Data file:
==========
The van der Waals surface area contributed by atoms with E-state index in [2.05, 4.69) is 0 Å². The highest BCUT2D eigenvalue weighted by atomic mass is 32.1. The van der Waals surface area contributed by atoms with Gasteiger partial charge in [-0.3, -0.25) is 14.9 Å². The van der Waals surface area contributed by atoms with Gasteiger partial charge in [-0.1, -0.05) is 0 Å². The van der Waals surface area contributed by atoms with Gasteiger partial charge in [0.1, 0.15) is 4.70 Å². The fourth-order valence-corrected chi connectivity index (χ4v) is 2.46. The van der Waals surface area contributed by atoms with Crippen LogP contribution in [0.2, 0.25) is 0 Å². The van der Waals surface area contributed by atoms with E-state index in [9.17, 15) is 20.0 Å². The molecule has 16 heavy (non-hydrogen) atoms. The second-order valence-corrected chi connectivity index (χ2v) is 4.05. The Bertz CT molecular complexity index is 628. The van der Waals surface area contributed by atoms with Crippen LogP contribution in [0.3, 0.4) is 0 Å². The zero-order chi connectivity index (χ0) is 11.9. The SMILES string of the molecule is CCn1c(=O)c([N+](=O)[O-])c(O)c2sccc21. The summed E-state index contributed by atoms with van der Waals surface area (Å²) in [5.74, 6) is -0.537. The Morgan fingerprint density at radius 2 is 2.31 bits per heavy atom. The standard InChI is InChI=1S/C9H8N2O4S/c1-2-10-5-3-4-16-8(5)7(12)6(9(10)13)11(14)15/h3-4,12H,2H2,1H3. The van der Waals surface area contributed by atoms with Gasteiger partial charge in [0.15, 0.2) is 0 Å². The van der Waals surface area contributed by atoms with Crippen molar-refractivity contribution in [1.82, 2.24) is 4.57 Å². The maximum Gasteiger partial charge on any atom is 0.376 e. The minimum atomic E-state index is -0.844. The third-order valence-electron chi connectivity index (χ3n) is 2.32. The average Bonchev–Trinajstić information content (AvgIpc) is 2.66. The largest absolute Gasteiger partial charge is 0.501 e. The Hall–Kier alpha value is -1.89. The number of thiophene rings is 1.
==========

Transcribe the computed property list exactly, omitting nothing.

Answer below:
The van der Waals surface area contributed by atoms with E-state index in [2.05, 4.69) is 0 Å². The highest BCUT2D eigenvalue weighted by atomic mass is 32.1. The van der Waals surface area contributed by atoms with Gasteiger partial charge in [-0.3, -0.25) is 14.9 Å². The van der Waals surface area contributed by atoms with Gasteiger partial charge in [-0.1, -0.05) is 0 Å². The van der Waals surface area contributed by atoms with Gasteiger partial charge in [0.1, 0.15) is 4.70 Å². The fourth-order valence-corrected chi connectivity index (χ4v) is 2.46. The van der Waals surface area contributed by atoms with Crippen LogP contribution in [0.2, 0.25) is 0 Å². The van der Waals surface area contributed by atoms with E-state index in [9.17, 15) is 20.0 Å². The molecule has 16 heavy (non-hydrogen) atoms. The second-order valence-corrected chi connectivity index (χ2v) is 4.05. The Bertz CT molecular complexity index is 628. The van der Waals surface area contributed by atoms with Crippen LogP contribution in [0.3, 0.4) is 0 Å². The zero-order chi connectivity index (χ0) is 11.9. The SMILES string of the molecule is CCn1c(=O)c([N+](=O)[O-])c(O)c2sccc21. The summed E-state index contributed by atoms with van der Waals surface area (Å²) in [5.74, 6) is -0.537. The Morgan fingerprint density at radius 2 is 2.31 bits per heavy atom. The standard InChI is InChI=1S/C9H8N2O4S/c1-2-10-5-3-4-16-8(5)7(12)6(9(10)13)11(14)15/h3-4,12H,2H2,1H3. The van der Waals surface area contributed by atoms with Gasteiger partial charge in [0.15, 0.2) is 0 Å². The van der Waals surface area contributed by atoms with Crippen molar-refractivity contribution in [1.82, 2.24) is 4.57 Å². The maximum Gasteiger partial charge on any atom is 0.376 e. The minimum atomic E-state index is -0.844. The third-order valence-electron chi connectivity index (χ3n) is 2.32. The average Bonchev–Trinajstić information content (AvgIpc) is 2.66. The largest absolute Gasteiger partial charge is 0.501 e. The Hall–Kier alpha value is -1.89. The number of thiophene rings is 1.